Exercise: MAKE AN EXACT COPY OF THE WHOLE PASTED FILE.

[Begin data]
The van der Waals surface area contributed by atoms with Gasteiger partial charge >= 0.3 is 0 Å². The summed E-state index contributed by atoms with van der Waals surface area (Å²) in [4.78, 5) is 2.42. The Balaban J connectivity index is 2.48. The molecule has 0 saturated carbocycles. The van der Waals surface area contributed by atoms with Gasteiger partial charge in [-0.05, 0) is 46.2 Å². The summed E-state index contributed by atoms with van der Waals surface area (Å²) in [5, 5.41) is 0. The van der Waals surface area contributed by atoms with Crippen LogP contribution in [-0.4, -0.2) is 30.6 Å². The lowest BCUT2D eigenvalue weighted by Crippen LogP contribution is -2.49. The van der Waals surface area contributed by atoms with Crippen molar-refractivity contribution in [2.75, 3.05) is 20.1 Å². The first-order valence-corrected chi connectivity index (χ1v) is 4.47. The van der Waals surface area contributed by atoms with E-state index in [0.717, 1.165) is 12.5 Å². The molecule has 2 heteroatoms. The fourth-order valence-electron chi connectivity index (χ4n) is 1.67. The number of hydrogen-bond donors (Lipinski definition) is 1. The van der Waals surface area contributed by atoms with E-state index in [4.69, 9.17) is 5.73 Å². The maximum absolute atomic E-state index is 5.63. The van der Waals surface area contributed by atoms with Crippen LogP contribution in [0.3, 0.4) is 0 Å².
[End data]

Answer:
The van der Waals surface area contributed by atoms with Gasteiger partial charge >= 0.3 is 0 Å². The summed E-state index contributed by atoms with van der Waals surface area (Å²) in [4.78, 5) is 2.42. The Balaban J connectivity index is 2.48. The molecule has 0 saturated carbocycles. The van der Waals surface area contributed by atoms with Gasteiger partial charge in [-0.05, 0) is 46.2 Å². The summed E-state index contributed by atoms with van der Waals surface area (Å²) in [5, 5.41) is 0. The van der Waals surface area contributed by atoms with Crippen LogP contribution in [-0.4, -0.2) is 30.6 Å². The lowest BCUT2D eigenvalue weighted by Crippen LogP contribution is -2.49. The van der Waals surface area contributed by atoms with Crippen molar-refractivity contribution in [2.75, 3.05) is 20.1 Å². The first-order valence-corrected chi connectivity index (χ1v) is 4.47. The van der Waals surface area contributed by atoms with E-state index in [0.717, 1.165) is 12.5 Å². The molecule has 2 heteroatoms. The fourth-order valence-electron chi connectivity index (χ4n) is 1.67. The number of hydrogen-bond donors (Lipinski definition) is 1. The van der Waals surface area contributed by atoms with E-state index in [4.69, 9.17) is 5.73 Å². The maximum absolute atomic E-state index is 5.63. The van der Waals surface area contributed by atoms with Crippen LogP contribution in [0.3, 0.4) is 0 Å².